(1) Regional Directors, Assistant Directors, and the Chief, Office of Law Enforcement may approve a request to pay travel expenses for preemployment interviews. They may only approve payment if the duties, responsibilities, or performance requirements of a position require an interview to make a final determination of the candidate's qualifications (also see 265 FW 8).
(2) To determine if the unique duties or requirements of a position justify paying travel costs for an interview, managers must consider:
(a) The nature of the position and the environment in which it operates. For example, a supervisor may consider a duty to be so specialized or technical that a personal interview is necessary to determine if the candidate can perform the duty in a certain manner. In the case of a position that is highly visible or when some of the duties involve controversial or sensitive matters, managers may require the candidate to demonstrate his/her meet‑and‑deal abilities.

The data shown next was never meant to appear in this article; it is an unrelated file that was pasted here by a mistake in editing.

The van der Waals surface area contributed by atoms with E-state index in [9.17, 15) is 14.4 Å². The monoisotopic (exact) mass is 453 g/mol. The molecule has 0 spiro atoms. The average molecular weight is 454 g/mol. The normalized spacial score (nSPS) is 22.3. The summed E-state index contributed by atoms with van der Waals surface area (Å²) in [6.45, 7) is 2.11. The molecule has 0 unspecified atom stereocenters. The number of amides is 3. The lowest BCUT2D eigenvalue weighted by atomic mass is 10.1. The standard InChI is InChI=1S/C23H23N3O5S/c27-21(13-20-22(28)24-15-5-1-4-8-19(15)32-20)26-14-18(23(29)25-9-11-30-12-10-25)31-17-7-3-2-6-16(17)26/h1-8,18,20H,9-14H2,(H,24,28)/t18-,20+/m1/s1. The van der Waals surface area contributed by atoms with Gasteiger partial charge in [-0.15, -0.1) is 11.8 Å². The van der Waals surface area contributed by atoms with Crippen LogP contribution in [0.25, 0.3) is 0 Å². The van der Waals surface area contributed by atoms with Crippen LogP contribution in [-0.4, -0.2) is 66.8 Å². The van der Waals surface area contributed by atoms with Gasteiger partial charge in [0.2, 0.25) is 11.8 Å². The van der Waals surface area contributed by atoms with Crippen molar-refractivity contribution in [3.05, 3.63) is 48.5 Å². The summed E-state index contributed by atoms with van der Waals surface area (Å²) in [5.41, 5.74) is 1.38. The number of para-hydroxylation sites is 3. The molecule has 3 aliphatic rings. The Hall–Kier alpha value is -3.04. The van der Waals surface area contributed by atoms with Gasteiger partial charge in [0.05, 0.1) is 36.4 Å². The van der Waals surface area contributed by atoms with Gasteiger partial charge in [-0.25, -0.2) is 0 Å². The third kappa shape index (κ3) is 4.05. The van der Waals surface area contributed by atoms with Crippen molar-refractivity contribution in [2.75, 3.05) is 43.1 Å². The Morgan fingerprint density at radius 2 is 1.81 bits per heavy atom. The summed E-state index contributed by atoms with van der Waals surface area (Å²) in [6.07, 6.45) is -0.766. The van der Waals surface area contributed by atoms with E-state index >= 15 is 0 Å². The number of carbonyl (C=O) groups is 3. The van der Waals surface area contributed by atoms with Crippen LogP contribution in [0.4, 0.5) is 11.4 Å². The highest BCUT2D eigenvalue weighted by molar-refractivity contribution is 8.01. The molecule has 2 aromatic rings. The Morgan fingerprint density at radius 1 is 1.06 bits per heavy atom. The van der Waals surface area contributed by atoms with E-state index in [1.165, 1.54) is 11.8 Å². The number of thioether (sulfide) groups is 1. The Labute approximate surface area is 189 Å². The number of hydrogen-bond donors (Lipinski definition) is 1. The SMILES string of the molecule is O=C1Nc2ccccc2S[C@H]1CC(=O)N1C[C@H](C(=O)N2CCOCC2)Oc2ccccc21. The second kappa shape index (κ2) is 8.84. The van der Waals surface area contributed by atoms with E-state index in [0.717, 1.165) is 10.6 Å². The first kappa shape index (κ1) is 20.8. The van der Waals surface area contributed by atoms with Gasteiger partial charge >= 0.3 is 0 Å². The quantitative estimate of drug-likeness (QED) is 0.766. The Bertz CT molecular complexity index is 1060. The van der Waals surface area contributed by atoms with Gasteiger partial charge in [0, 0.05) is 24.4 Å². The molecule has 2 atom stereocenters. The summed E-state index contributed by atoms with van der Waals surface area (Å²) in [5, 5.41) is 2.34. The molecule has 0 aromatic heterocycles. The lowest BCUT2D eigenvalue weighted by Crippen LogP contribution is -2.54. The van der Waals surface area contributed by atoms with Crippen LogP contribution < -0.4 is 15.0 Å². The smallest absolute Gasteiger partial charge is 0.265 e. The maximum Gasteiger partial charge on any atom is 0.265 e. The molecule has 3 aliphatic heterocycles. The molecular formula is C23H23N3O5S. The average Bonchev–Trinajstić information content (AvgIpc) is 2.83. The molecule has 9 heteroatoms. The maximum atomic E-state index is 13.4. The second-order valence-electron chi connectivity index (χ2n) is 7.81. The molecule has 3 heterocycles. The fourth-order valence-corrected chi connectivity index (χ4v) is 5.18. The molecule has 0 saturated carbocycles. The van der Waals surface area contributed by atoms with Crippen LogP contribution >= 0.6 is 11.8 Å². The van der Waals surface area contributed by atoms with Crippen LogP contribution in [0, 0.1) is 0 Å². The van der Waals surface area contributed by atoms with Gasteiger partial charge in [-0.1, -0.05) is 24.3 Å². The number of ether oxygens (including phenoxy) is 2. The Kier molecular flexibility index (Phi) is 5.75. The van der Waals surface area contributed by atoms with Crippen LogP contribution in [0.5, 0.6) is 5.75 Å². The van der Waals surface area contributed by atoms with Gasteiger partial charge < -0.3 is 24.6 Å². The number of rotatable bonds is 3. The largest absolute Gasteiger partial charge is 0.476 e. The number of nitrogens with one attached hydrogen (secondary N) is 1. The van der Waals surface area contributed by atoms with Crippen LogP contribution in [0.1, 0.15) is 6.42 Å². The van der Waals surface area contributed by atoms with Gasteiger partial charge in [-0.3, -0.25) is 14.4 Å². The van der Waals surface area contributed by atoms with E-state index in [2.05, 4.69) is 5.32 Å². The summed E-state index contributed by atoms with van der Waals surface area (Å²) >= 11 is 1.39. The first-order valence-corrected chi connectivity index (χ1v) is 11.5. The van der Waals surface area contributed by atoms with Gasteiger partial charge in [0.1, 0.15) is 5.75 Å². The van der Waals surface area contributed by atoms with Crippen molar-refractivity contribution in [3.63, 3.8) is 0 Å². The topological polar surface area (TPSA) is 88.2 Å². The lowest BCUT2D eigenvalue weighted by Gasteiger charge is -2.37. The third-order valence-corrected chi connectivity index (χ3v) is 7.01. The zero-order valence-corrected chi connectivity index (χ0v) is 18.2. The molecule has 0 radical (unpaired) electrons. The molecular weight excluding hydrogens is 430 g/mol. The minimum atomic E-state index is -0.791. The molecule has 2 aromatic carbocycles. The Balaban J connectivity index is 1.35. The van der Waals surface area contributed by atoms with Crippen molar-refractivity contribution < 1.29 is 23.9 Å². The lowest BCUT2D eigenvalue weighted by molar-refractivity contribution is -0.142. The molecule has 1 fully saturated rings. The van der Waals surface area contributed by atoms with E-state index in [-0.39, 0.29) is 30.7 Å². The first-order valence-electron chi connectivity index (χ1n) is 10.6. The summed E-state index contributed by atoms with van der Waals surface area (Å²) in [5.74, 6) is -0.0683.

(b) The cost effectiveness of this authority. Managers must consider the actual costs involved, the occupation and level of the position, and whether the costs will have an impact on the subsequent selection and job offer. Managers may consider other factors they believe are pertinent to the selection.
B. Requirements and Preparing Requests for Approval:
(1) The manager who wants to pay the candidate for travel must prepare and send to the approving official documentation that supports his/her decision. The documentation must explain:
(a) Why specifically identified duties, responsibilities, or performance requirements of the position are so unique that they justify the need for a preemployment interview, and
(b) Why the manager is seriously considering the candidate for employment.